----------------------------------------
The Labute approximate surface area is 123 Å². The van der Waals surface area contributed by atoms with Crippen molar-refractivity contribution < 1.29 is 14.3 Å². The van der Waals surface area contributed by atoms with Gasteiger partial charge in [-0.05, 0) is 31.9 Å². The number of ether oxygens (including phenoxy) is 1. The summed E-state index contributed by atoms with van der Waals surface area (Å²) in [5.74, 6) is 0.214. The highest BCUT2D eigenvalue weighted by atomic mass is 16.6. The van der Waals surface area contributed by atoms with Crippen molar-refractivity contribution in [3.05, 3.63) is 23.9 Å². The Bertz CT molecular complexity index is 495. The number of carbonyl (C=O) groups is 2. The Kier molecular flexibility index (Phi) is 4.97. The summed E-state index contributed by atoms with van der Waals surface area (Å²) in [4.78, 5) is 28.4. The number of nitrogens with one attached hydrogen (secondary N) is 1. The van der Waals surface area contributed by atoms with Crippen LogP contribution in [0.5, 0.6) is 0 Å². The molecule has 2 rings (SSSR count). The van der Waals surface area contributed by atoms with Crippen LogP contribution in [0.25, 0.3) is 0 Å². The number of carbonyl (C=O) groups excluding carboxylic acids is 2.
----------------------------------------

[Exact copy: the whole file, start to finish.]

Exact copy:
The Labute approximate surface area is 123 Å². The van der Waals surface area contributed by atoms with Crippen molar-refractivity contribution < 1.29 is 14.3 Å². The van der Waals surface area contributed by atoms with Gasteiger partial charge in [-0.05, 0) is 31.9 Å². The number of ether oxygens (including phenoxy) is 1. The summed E-state index contributed by atoms with van der Waals surface area (Å²) in [5.74, 6) is 0.214. The highest BCUT2D eigenvalue weighted by atomic mass is 16.6. The van der Waals surface area contributed by atoms with Crippen molar-refractivity contribution in [3.05, 3.63) is 23.9 Å². The Bertz CT molecular complexity index is 495. The number of carbonyl (C=O) groups is 2. The Kier molecular flexibility index (Phi) is 4.97. The summed E-state index contributed by atoms with van der Waals surface area (Å²) in [4.78, 5) is 28.4. The number of nitrogens with one attached hydrogen (secondary N) is 1. The van der Waals surface area contributed by atoms with Crippen LogP contribution in [0.5, 0.6) is 0 Å². The molecule has 2 rings (SSSR count). The van der Waals surface area contributed by atoms with Crippen LogP contribution in [0.25, 0.3) is 0 Å². The number of carbonyl (C=O) groups excluding carboxylic acids is 2.